Information asymmetry between sellers and buyers often prevents socially desirable trade. This article presents a new mechanism that mitigates the inefficiencies caused by information asymmetry. I consider decentralized markets under adverse selection and show that such markets can be endogenously segmented in a way that improves social welfare. Endogenous segmentation is driven by low-quality sellers' incentive to attract more buyers by separating from high-quality sellers. The mechanism helps us understand the roles of several real-world institutions, such as multiple marketplaces, costless advertisements, and nonbinding list prices.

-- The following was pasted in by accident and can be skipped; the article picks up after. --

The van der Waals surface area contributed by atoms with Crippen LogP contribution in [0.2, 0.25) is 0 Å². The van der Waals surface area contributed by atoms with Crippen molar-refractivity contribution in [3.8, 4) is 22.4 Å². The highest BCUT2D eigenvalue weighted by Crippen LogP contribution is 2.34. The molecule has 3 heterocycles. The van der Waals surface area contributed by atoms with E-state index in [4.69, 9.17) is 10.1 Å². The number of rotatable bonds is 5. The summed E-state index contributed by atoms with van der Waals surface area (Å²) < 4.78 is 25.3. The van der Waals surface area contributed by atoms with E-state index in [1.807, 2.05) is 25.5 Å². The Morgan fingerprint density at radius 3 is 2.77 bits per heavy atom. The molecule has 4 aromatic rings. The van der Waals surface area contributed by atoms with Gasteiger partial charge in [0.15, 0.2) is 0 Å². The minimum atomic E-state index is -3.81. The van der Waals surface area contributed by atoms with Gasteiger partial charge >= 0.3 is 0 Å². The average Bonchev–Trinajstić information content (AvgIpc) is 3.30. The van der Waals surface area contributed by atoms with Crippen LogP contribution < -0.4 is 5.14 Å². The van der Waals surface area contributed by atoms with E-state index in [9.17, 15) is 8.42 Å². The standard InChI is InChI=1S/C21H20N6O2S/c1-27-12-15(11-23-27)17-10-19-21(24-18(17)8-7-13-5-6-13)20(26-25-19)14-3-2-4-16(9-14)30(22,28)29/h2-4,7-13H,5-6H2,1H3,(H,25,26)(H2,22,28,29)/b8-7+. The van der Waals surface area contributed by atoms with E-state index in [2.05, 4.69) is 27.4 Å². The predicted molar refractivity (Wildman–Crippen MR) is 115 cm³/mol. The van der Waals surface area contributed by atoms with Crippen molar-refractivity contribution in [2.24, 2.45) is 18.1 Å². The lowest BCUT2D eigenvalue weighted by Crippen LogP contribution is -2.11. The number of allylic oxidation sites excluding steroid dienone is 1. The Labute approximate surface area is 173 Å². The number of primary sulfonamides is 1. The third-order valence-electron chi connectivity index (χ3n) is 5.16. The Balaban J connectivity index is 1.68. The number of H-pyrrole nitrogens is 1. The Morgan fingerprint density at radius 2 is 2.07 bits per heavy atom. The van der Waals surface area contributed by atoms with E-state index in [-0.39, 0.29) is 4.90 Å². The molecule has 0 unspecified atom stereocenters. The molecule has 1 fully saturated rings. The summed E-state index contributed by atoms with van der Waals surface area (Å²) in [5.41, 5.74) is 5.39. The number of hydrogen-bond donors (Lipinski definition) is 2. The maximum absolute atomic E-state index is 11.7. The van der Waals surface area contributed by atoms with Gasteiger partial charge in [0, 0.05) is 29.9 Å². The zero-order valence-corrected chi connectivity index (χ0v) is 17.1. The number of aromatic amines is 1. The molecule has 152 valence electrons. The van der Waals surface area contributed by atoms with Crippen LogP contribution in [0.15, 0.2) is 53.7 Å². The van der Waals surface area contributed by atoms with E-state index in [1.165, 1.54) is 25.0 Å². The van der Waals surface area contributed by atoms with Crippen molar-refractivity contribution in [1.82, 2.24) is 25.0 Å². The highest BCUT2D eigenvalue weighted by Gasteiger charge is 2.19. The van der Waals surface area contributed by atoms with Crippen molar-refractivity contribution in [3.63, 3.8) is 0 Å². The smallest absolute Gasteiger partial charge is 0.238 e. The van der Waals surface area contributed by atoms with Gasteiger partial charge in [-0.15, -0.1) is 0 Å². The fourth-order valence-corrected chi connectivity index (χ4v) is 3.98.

ASJC Scopus subject areas
- Economics and Econometrics